The second half of the baseball season is underway, and memories of All-Star Weekend are still quasi-fresh in our minds. The game itself was great, but vastly overshadowing it was the Home Run Derby and more notably, the show that Josh Hamilton put on. Hamilton belted a record 28 homers in one round – although he lost in the finals to Justin Morneau, it was still probably the greatest display ever at the event.
In recent years, balls have been jumping out of the park quicker and more frequently than ever, with hitters adjusting their swings and solely focusing on the long ball to try and one-up each other and give the fans something to remember. Bobby Abreu hit a whopping 41 total homers when he won in 2005, but then had a horrible 2nd half of the season.
The theory now goes that altering one’s swing for the Derby is a death blow to 2nd half hopes. Apparently you just get in the mindset of hitting homers and forget about the gaping hole in the infield through which you can safely bounce one through to get to 1st.
I’ve decided to look back to Derbies since 2000 (since this is when our juiced up boys really upped the homer pace – unlike years past when beanpoles like Ryne Sandberg could win it with 3 jacks) to see whether or not big-time home run hitters really do adversely affect themselves by putting on a show and winning the Derby.
Here come the numbers:
2000 – Sammy Sosa, 26 total homers
Coming into the Derby, Sosa was hitting .305 with 23 HR and 74 RBI. After the break, he hit .338 with 27 HR and 64 RBI. Slammin’ Sammy’s a beast – this type of thing wasn’t gonna affect him.
2001 – Luis Gonzalez, 16 total homers
Ahh yes – the year Gonzo went gonzo and hit 35 first half homers along with a .335 avg and 86 RBI. Ridiculous. No mortal could sustain such a pace, so I don’t think the Derby would be to blame for his “drop off” to a mere .290-22-66 in the second half.
2002 – Jason Giambi, 24 total homers
From .318-22-71 to .309-19-51 in 17 less games. Stashe is a meathead who hurls his entire roided being towards the stands on every pitch. He had nothing to change for the Derby.
2003 – Garret Anderson, 22 total homers
The onset of injuries in the 2nd half caused a substantial drop in stats. Is it due to a Derby-related malady? Nah – dude just got old.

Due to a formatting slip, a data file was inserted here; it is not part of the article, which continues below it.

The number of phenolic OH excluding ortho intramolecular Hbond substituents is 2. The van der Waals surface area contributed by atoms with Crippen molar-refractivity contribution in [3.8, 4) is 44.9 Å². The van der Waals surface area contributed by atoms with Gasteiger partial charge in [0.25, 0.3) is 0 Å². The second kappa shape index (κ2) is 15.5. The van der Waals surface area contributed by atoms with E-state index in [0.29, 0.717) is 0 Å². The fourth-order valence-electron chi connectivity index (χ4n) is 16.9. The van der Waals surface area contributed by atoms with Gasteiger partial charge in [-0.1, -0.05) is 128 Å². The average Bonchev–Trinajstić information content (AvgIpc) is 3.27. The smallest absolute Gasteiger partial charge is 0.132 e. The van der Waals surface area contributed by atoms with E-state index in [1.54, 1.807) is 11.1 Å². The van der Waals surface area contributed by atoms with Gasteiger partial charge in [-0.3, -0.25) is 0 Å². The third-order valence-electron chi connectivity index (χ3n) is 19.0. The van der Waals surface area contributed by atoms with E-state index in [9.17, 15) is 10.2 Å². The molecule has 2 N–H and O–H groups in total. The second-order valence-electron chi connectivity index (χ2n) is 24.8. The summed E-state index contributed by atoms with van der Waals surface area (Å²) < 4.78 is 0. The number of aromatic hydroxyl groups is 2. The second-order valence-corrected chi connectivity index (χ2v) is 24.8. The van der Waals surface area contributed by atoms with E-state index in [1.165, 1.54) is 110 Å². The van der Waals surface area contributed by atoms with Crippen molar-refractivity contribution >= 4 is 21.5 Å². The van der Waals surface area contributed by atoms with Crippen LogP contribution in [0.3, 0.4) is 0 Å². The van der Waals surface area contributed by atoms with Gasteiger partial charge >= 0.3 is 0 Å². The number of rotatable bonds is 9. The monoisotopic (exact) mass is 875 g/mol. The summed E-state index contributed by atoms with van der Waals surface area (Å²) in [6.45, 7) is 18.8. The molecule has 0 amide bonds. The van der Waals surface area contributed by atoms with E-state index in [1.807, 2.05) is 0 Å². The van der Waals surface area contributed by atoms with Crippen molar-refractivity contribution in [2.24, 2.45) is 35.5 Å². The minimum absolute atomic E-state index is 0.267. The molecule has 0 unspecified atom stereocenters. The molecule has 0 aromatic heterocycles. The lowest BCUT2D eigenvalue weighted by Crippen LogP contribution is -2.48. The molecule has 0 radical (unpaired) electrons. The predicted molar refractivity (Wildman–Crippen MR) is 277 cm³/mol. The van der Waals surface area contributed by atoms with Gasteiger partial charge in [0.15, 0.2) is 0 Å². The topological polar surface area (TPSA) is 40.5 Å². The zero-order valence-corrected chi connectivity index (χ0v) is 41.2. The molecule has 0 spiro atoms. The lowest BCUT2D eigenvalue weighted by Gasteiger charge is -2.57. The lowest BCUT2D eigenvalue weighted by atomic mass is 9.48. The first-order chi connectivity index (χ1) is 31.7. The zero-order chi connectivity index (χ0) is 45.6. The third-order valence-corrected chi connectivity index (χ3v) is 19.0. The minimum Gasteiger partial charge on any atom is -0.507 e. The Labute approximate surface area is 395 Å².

2004 – Miguel Tejada, 27 total homers
Here is where it starts to get interesting. Yes, Tejada always put up numbers, but few thought of him as an over-the-top slugger who could just mash. You would think that out of anyone, it would be a guy like this who would fade in the second half after a big performance. However, Tejada had nearly identical numbers in the second half, from .311-15-75 to .311-19-75 – creepy.
2005 – Bobby Abreu, 41 total homers
And here we are. Yikes. Abreu went from a formidable .304-15-58 first half to a mere .268-9-44 in the second. Same amount of games played, with a few more at-bats in the second half. It definitely got to Abreu, and he’s been somewhat sapped of power ever since.
2006 – Ryan Howard, 23 total homers
To me, Howard’s performance was the best I’ve ever seen (no offense, Josh). A walk-off blast that finds the “Hit It Here” sign? Amazing. Oh yeah – stats. Howard turned it up in the second half, going from .278-28-71 to .355-30-78. He’s a power hitter tried and true. He didn’t need to change a thing.
2007 – Vladimir Guerrero, 17 total homers
Vladdy’s run production dipped a bit in the second half due to some missed games, but otherwise he was on par, even hitting more homers after the break than he did before. He swings at anything anyways, so its not like he was operating outside of his comfort zone during the Derby.
There is no Home Run Derby curse. Bobby Abreu just sucks. Let’s move on now and start talking up the Madden curse in anticipation of next month’s release. Brett Favre is on the cover. Weird.